If Nokia enters it again, it should not do "what 500 companies are already doing, but do it in an innovative way," Siilasmaa realised. "Sometimes you just have to go through a complete restructuring, put some sort of vision to it, then fight."
Nokia Technologies is considered Nokia's internal startup division, and "we don't have a hard and fast strategy yet, but we want to be very fast-paced," Lai said in an exclusive interview with Campaign Asia-Pacific.

Lai is leading this startup division's branding, design, marketing and communication "in line with the overall transition of the Nokia business", which he shied away from characterising as a demise or a failure.

"It is a re-emergence of the brand, and a re-interpretion for the VR era," Lai said. "To the general consumer, the Ozo is a boost for Nokia's overall brand perception. If you think about our original 'Connecting People' tagline, which served us well for mobile phones, we are still doing so but now in a different way."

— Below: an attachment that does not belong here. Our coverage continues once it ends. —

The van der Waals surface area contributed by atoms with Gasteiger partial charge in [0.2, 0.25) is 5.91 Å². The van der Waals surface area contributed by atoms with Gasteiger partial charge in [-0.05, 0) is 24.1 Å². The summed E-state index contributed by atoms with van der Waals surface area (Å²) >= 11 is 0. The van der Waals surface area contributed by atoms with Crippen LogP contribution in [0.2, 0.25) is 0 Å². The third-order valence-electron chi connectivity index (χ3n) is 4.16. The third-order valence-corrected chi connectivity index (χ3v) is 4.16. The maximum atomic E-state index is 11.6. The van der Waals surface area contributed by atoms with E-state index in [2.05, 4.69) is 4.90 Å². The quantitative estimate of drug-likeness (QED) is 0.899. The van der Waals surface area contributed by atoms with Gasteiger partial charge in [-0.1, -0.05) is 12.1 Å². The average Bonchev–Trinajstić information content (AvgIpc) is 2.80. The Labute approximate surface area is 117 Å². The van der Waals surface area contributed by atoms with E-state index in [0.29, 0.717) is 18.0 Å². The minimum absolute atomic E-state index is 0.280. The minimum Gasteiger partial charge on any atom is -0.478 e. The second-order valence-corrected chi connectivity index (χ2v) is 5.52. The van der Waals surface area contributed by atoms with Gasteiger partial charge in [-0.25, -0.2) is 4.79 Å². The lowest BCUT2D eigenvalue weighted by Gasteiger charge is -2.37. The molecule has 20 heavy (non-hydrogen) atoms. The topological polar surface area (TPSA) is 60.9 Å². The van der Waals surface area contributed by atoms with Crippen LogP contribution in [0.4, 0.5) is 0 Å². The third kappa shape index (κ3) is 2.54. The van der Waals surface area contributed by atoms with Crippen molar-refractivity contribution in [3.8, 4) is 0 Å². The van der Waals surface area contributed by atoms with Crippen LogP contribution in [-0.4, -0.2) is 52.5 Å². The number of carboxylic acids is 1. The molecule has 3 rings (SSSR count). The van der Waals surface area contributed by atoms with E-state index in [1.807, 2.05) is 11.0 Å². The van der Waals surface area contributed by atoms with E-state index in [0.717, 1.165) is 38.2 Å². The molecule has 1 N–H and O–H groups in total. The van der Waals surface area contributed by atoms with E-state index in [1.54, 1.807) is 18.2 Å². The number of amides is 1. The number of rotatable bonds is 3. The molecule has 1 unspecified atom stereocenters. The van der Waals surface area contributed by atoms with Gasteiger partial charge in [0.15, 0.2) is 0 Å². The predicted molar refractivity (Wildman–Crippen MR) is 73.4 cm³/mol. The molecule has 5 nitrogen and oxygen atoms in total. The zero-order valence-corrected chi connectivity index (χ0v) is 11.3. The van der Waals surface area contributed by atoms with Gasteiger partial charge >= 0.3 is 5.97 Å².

Conceived at the Finnish brand's R&D facilities in Tampere, the Ozo (see below) is positioned as a B2B product that has "game-changing features such as live monitoring and rapid panoramic playback", Lai said. This will be relevant for professional content creators, movie production houses and advertising agencies.

"Think of occasions where an immersive 360-degree view would be ideal, like a trackside experience during live sports broadcasts, or a school lesson educating kids about the other side of the world, or buying a complicated product like new furniture for a house," Lai explained.